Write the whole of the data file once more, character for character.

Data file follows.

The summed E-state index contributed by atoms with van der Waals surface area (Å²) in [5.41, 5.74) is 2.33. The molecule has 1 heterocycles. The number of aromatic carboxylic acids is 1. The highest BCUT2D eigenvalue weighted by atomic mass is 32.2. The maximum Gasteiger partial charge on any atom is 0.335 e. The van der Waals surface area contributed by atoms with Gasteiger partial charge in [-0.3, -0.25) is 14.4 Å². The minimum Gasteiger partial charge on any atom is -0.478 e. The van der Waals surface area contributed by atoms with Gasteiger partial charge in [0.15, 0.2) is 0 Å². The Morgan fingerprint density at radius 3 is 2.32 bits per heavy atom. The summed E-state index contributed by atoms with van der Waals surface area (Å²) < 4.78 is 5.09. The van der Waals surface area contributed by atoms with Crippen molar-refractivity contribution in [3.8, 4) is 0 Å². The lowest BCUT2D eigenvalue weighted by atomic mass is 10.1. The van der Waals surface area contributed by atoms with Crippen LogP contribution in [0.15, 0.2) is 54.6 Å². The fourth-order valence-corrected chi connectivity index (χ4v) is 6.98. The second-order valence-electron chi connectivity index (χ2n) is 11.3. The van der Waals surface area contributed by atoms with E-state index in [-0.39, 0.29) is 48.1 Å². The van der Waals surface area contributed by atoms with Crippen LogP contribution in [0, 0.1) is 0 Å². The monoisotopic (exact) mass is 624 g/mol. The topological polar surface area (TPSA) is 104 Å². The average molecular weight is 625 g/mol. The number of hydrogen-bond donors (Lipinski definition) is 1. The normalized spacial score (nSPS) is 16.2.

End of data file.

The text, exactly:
The summed E-state index contributed by atoms with van der Waals surface area (Å²) in [5.41, 5.74) is 2.33. The molecule has 1 heterocycles. The number of aromatic carboxylic acids is 1. The highest BCUT2D eigenvalue weighted by atomic mass is 32.2. The maximum Gasteiger partial charge on any atom is 0.335 e. The van der Waals surface area contributed by atoms with Gasteiger partial charge in [-0.3, -0.25) is 14.4 Å². The minimum Gasteiger partial charge on any atom is -0.478 e. The van der Waals surface area contributed by atoms with Gasteiger partial charge in [0.15, 0.2) is 0 Å². The Morgan fingerprint density at radius 3 is 2.32 bits per heavy atom. The summed E-state index contributed by atoms with van der Waals surface area (Å²) < 4.78 is 5.09. The van der Waals surface area contributed by atoms with Crippen molar-refractivity contribution in [3.8, 4) is 0 Å². The lowest BCUT2D eigenvalue weighted by atomic mass is 10.1. The van der Waals surface area contributed by atoms with Crippen LogP contribution in [0.15, 0.2) is 54.6 Å². The fourth-order valence-corrected chi connectivity index (χ4v) is 6.98. The second-order valence-electron chi connectivity index (χ2n) is 11.3. The van der Waals surface area contributed by atoms with E-state index in [-0.39, 0.29) is 48.1 Å². The van der Waals surface area contributed by atoms with Crippen LogP contribution in [0, 0.1) is 0 Å². The monoisotopic (exact) mass is 624 g/mol. The topological polar surface area (TPSA) is 104 Å². The average molecular weight is 625 g/mol. The number of hydrogen-bond donors (Lipinski definition) is 1. The normalized spacial score (nSPS) is 16.2.